I'm going to attempt something a little odd today, Fools. Even though Apple makes up 6.2% of my real-life holdings, and I recently considered buying shares of Apple stock, I'm going to be giving you two reasons to consider selling shares of the company today.
Why am I doing this?
Recently, Nobel Prize winner Daniel Kahneman visited Fool headquarters in Virginia. While visiting, he talked about how a number of different biases can lead us to believe we can predict the future with relative certainty. In reality, he argued, we're just deluding ourselves.
It got me to thinking about how I don't write enough about the risks of owning the stocks I own. So, although I don't plan on selling my Apple stock anytime soon, I think it's healthy for me to practice and model this behavior.
1. No sustainable competitive advantages
Anyone who has watched Apple's remarkable comeback from near bankruptcy over a decade ago would argue that Apple has tons of competitive advantages. But the key word here is sustainable. In other words, what might Apple have going for it -- that others don't -- that will likely remain for years to come?
When I look at Apple's competition, I see lots of sustainable competitive advantages. Google has such a wide moat through the ubiquity of its search engine, which is bolstered by the global dominance of the Android operating system, that Charlie Munger once said, "Google has a huge new moat. I've probably never seen such a moat."
As Amazon.com has grown, it has become a one-stop-shop for e-commerce. That network effect, combined with the buildout of wildly expensive -- but equally important -- fulfillment centers has made it virtually impossible for another company to offer the value proposition Amazon has
Even Microsoft has the protective moat of its ubiquitous Office Suite. In 2012, 31% of Microsoft's revenue came from people buying access to use Microsoft Word, PowerPoint, Excel, and the rest of the products in the Suite. The necessity of these products isn't going anywhere anytime soon.
Apple simply doesn't have this type of advantage. The growth of the iEmpire was based upon continually out-innovating the competition, whether through the iPod, the iPhone, or the iPad.
The sustainable advantages that Google, Amazon, and Microsoft have are incredibly important. While Apple innovates new products, these three can come along and create knock-off versions -- like the Nexus, Kindle Fire, or Surface tablets, respectively. The tablets can be offered for less than Apple charges because all three companies have money coming in from other sources, and those sources have sustainable advantages.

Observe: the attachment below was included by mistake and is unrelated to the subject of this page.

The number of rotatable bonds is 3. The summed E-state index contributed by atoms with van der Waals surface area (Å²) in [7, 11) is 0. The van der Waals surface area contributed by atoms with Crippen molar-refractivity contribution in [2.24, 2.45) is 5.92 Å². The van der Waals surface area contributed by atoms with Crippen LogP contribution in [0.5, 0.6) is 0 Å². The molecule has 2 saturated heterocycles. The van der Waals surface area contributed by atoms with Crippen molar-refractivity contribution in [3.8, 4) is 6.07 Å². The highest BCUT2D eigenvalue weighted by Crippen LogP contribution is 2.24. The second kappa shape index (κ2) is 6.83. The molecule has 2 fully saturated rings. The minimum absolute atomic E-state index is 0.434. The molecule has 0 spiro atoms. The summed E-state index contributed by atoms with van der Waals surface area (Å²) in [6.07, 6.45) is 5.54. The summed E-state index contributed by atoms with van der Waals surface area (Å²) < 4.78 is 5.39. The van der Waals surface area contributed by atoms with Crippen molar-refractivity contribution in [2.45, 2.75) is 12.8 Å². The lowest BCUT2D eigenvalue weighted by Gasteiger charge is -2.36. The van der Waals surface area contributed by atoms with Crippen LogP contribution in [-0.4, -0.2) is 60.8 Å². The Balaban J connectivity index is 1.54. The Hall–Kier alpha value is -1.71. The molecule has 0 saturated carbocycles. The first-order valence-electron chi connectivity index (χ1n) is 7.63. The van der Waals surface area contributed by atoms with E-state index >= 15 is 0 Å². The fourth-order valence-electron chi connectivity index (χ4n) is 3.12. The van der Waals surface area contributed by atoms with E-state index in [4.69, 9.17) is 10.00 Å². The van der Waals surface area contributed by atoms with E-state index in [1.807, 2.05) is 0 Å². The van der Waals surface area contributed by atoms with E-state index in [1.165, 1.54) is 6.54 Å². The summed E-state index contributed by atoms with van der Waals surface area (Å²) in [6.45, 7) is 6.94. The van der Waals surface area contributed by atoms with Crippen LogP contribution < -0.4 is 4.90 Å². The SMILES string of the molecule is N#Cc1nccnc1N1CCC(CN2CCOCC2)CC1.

That means that all Apple is left with is innovation. While that innovation has been beyond impressive, there's nothing sustainable -- like a search engine, network of fulfillment centers, or a popular Office Suite -- to let investors know that this advantage will be around for the next decade.
Which brings me to my second point:
2. Where's the innovation?
Apple has spoiled us over the past decade. The company had rollout after rollout of new or significantly upgraded products from 2001 to 2012, and Apple stock's rise (eventually) followed suit.
But since the death of Steve Jobs, it's been difficult to pin down whether the brilliance in innovation was due to one man, or if it had become something institutional.
I think the website Ad Contrarian has one of the most interesting views of how to tell if the innovative genius is still there. In it, the author contends that the quality of ads are a tell as to how the company is fairing:
The product pipeline will take years to screw up. But the ad pipeline can be screwed up in no time...the "ad pipeline" is now officially screwed up. Apple has two problems. First is that they have nothing to talk about. They haven't produced anything of major interest to consumers in a long time. Second, they have lost their voice. They no longer know who they are. And neither do we.
How can Apple fix this?
In the end, there's only one way Apple can fix this: by proving that they're innovative. At today's prices, I'm willing to stick around and see if the magic is still there.
But to prove themselves, Apple is going to have to do something that's rarely attempted, and even more rarely successful: cannibalize its best sellers.
Apple has a history of cranking out revolutionary products... and then creatively destroying them with something better. It's worked so far, but will it continue to? Read about the future of Apple in the free report, "Apple Will Destroy Its Greatest Product." Can Apple really disrupt its own iPhones and iPads? Find out by clicking here.